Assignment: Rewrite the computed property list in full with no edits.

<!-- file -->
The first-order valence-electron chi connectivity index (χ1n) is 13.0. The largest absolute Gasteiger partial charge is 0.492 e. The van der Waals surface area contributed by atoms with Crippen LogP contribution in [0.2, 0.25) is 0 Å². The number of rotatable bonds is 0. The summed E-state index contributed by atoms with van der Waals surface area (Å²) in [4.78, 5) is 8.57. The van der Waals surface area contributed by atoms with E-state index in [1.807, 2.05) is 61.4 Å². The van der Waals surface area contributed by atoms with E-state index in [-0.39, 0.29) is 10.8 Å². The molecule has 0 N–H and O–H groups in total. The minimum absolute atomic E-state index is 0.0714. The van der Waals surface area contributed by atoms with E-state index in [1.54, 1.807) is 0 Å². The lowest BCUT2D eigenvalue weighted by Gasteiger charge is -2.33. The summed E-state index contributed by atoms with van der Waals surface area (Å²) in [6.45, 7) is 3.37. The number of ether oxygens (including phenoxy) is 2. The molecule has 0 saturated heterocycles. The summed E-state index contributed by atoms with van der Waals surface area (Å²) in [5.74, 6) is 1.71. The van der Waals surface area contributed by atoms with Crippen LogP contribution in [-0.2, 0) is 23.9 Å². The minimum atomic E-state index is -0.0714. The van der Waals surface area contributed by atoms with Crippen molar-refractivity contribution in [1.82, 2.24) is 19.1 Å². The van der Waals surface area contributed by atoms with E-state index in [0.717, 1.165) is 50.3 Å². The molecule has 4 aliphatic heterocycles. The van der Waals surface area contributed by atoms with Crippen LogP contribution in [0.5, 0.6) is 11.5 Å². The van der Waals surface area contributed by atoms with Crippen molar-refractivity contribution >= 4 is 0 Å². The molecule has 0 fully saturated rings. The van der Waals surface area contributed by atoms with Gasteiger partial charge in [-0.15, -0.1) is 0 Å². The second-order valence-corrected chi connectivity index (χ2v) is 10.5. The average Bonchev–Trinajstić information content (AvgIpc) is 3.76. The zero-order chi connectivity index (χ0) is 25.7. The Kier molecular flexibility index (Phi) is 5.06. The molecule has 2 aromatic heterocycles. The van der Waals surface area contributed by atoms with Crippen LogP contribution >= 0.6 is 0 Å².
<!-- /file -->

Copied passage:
The first-order valence-electron chi connectivity index (χ1n) is 13.0. The largest absolute Gasteiger partial charge is 0.492 e. The van der Waals surface area contributed by atoms with Crippen LogP contribution in [0.2, 0.25) is 0 Å². The number of rotatable bonds is 0. The summed E-state index contributed by atoms with van der Waals surface area (Å²) in [4.78, 5) is 8.57. The van der Waals surface area contributed by atoms with E-state index in [1.807, 2.05) is 61.4 Å². The van der Waals surface area contributed by atoms with E-state index in [-0.39, 0.29) is 10.8 Å². The molecule has 0 N–H and O–H groups in total. The minimum absolute atomic E-state index is 0.0714. The van der Waals surface area contributed by atoms with E-state index in [1.54, 1.807) is 0 Å². The lowest BCUT2D eigenvalue weighted by Gasteiger charge is -2.33. The summed E-state index contributed by atoms with van der Waals surface area (Å²) in [6.45, 7) is 3.37. The number of ether oxygens (including phenoxy) is 2. The molecule has 0 saturated heterocycles. The summed E-state index contributed by atoms with van der Waals surface area (Å²) in [5.74, 6) is 1.71. The van der Waals surface area contributed by atoms with Crippen LogP contribution in [-0.2, 0) is 23.9 Å². The minimum atomic E-state index is -0.0714. The van der Waals surface area contributed by atoms with Crippen molar-refractivity contribution in [1.82, 2.24) is 19.1 Å². The van der Waals surface area contributed by atoms with E-state index in [0.717, 1.165) is 50.3 Å². The molecule has 4 aliphatic heterocycles. The van der Waals surface area contributed by atoms with Crippen LogP contribution in [0.5, 0.6) is 11.5 Å². The van der Waals surface area contributed by atoms with Crippen molar-refractivity contribution >= 4 is 0 Å². The molecule has 0 fully saturated rings. The van der Waals surface area contributed by atoms with Gasteiger partial charge in [-0.15, -0.1) is 0 Å². The second-order valence-corrected chi connectivity index (χ2v) is 10.5. The average Bonchev–Trinajstić information content (AvgIpc) is 3.76. The zero-order chi connectivity index (χ0) is 25.7. The Kier molecular flexibility index (Phi) is 5.06. The molecule has 2 aromatic heterocycles. The van der Waals surface area contributed by atoms with Crippen LogP contribution >= 0.6 is 0 Å².